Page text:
Re-shaping the outlook of the next generation of of Asian-Canadians and the need for cultural representation

Teodoro Alcuitas

Editor, Philippine Canadian news.Com

“The Grey is where we create the music. The Grey is Vancouver. They Grey is where Soliven and I completely express what we’ve learned growing up in a different country. ‘Manila’ is just showing love to our roots and where we came from.” – Neeko (complex.ca)

Photography by JP Talapian

A Vancouver R&B duo is capturing the imagination of the music world with their highly successful cross-Canada and international tours that include sold-out crowds in Hongkong and the Philippines.

Known only by their stage names ‘Neeko’ and ‘Soliven’, the duo were 13 when they first met through friends in the Vancouver suburb of Richmond where they live. Both were making music on their own and decided to collaborate, later linking with Azel North, their current in-house producer.

According to InqPop, the duo has garnered over 50 million streams across Spotify and YouTube in just 2 years. “ MANILA GREY is recognized as one of the leading lights from the new wave of hip-hop and R&B acts that have emerged from the Canadian west coast. The duo broke onto the scene with hits ‘Timezones’ and ‘Silver Skies’, building on their now-signature high-speed nightrider world. Since their inception, the duo have received support from the likes of music tastemakers Complex who named them as ‘2020 Ones To Watch’, Hypebeast, RESPECT Mag, Lyrical Lemonade and Hot 97.”

As children of Filipino immigrants, both struggled through their youth, holding two to three jobs at a time, jobs like casino workers and barbering.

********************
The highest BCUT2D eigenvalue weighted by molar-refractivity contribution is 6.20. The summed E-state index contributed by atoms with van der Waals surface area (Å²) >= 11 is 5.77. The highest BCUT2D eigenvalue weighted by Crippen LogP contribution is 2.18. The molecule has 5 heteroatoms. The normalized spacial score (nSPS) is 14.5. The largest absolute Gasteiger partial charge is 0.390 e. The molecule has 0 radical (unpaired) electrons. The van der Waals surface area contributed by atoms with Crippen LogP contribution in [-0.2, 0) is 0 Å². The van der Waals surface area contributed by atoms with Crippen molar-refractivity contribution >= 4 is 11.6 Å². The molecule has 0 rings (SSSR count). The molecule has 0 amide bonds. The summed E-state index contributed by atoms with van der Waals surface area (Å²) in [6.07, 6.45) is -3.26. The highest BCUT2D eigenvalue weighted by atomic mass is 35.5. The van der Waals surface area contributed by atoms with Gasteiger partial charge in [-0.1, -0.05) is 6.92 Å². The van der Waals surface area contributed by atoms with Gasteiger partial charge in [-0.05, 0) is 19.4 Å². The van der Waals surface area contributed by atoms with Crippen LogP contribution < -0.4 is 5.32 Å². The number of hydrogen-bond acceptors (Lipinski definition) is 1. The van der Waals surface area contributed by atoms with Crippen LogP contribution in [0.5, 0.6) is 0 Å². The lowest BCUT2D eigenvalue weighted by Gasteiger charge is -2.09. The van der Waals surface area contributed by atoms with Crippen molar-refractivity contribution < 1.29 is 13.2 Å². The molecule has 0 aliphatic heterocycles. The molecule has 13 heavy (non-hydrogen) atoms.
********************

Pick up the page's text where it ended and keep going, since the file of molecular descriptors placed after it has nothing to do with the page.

“Those jobs really taught us patience and that there’s a whole process,” both agree in an interview with Hypebeast.

Their success speaks to the need of cultural representation, but with Manila Grey specifically, the identity is more direct, more in-your-face. They sing and rap about their lives as Filipino-Canadians because they are Filipino-Canadians. That’s something we can’t take away from them.

Soliven. (Photo:JP Talapian, Scout)

“It’s always been about creating the best music we can for everyone, but growing up barely having any Asian-American or Asian-Canadian influences to look up and relate to is also a big driving force on why we do this,” Neeko explains. “Y’all should see all the hard-working people behind the scenes, too,” Soliven adds. “We didn’t even realize how many Asian artists, graphic designers, art directors, stylists, managers, video directors, curators, etc. who are so essential in driving the business and creative process of the music industry. That makes us so happy.” 

According to Scout, Manila Grey “leans toward elements of what it means to be a Filipino because deep inside they still want to be in touch with their roots, “ even as they represent the Filipino Canadian diaspora.

That is why Soliven, the art director, injects Filipino elements to their overall brand identity and uses Baybayin in their visuals. 

Asked why the name Manila Grey, Neeko told Scout “the Grey is where we create the music. The Grey is Vancouver. They Grey is where Soliven and I completely express what we’ve learned growing up in a different country. ‘Manila’ is just showing love to our roots and where we came from.”

(Photo:JP Talapian, Scout)

“Call their music at its worst: basic, with lyrics that are built in for Instagram captions. But they’re no villains. It’s valid for them to find a way to connect themselves to their Filipino identity through what they’re familiar with. To use their identity as their branding is no different from us looking for the tiniest half of Filipino blood in successful athletes and celebrities across the world. To declare themselves as Filipino is literal music to our ears,” says Scout.

Photography by JP Talapian